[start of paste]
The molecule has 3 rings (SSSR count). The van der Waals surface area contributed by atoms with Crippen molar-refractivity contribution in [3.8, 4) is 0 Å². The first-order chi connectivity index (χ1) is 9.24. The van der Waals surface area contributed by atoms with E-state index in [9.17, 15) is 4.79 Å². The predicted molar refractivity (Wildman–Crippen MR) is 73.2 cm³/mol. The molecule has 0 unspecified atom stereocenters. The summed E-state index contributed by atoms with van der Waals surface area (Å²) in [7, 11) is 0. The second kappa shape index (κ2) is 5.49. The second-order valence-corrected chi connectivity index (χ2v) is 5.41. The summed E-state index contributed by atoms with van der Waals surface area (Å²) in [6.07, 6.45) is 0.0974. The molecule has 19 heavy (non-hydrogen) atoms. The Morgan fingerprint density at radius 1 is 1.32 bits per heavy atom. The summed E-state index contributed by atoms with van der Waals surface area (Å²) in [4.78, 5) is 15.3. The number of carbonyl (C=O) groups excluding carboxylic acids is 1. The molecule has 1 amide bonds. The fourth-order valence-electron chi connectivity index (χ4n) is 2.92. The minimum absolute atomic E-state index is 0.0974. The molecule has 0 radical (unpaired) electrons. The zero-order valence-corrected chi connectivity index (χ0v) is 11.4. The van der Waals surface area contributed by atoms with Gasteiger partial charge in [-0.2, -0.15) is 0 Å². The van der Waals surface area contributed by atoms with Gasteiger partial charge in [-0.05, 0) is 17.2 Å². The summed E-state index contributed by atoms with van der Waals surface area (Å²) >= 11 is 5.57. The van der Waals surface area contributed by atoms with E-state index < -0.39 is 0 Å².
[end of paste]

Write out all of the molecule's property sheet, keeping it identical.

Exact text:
The molecule has 3 rings (SSSR count). The van der Waals surface area contributed by atoms with Crippen molar-refractivity contribution in [3.8, 4) is 0 Å². The first-order chi connectivity index (χ1) is 9.24. The van der Waals surface area contributed by atoms with E-state index in [9.17, 15) is 4.79 Å². The predicted molar refractivity (Wildman–Crippen MR) is 73.2 cm³/mol. The molecule has 0 unspecified atom stereocenters. The summed E-state index contributed by atoms with van der Waals surface area (Å²) in [7, 11) is 0. The second kappa shape index (κ2) is 5.49. The second-order valence-corrected chi connectivity index (χ2v) is 5.41. The summed E-state index contributed by atoms with van der Waals surface area (Å²) in [6.07, 6.45) is 0.0974. The molecule has 19 heavy (non-hydrogen) atoms. The Morgan fingerprint density at radius 1 is 1.32 bits per heavy atom. The summed E-state index contributed by atoms with van der Waals surface area (Å²) in [4.78, 5) is 15.3. The number of carbonyl (C=O) groups excluding carboxylic acids is 1. The molecule has 1 amide bonds. The fourth-order valence-electron chi connectivity index (χ4n) is 2.92. The minimum absolute atomic E-state index is 0.0974. The molecule has 0 radical (unpaired) electrons. The zero-order valence-corrected chi connectivity index (χ0v) is 11.4. The van der Waals surface area contributed by atoms with Gasteiger partial charge in [-0.2, -0.15) is 0 Å². The van der Waals surface area contributed by atoms with Gasteiger partial charge in [-0.05, 0) is 17.2 Å². The summed E-state index contributed by atoms with van der Waals surface area (Å²) >= 11 is 5.57. The van der Waals surface area contributed by atoms with E-state index < -0.39 is 0 Å².